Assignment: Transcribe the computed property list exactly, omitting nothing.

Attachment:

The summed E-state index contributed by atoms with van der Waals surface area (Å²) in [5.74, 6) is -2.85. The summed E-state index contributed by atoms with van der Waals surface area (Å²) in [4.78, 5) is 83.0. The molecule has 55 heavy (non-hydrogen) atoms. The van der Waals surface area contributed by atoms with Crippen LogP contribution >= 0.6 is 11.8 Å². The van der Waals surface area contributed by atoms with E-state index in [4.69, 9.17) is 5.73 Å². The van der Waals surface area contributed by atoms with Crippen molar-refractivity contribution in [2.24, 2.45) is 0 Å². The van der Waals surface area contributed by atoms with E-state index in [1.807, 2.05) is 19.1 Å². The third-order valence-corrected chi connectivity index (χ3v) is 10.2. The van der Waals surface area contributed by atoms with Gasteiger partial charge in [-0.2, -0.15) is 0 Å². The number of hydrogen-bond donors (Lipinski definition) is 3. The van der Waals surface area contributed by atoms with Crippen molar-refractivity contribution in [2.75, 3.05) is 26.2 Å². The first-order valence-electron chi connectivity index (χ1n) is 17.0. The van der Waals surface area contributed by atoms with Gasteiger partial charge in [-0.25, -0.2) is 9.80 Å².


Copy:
The summed E-state index contributed by atoms with van der Waals surface area (Å²) in [5.74, 6) is -2.85. The summed E-state index contributed by atoms with van der Waals surface area (Å²) in [4.78, 5) is 83.0. The molecule has 55 heavy (non-hydrogen) atoms. The van der Waals surface area contributed by atoms with Crippen LogP contribution >= 0.6 is 11.8 Å². The van der Waals surface area contributed by atoms with E-state index in [4.69, 9.17) is 5.73 Å². The van der Waals surface area contributed by atoms with Crippen molar-refractivity contribution in [2.24, 2.45) is 0 Å². The van der Waals surface area contributed by atoms with E-state index in [1.807, 2.05) is 19.1 Å². The third-order valence-corrected chi connectivity index (χ3v) is 10.2. The van der Waals surface area contributed by atoms with Gasteiger partial charge in [-0.2, -0.15) is 0 Å². The number of hydrogen-bond donors (Lipinski definition) is 3. The van der Waals surface area contributed by atoms with Crippen molar-refractivity contribution in [2.75, 3.05) is 26.2 Å². The first-order valence-electron chi connectivity index (χ1n) is 17.0. The van der Waals surface area contributed by atoms with Gasteiger partial charge in [-0.25, -0.2) is 9.80 Å².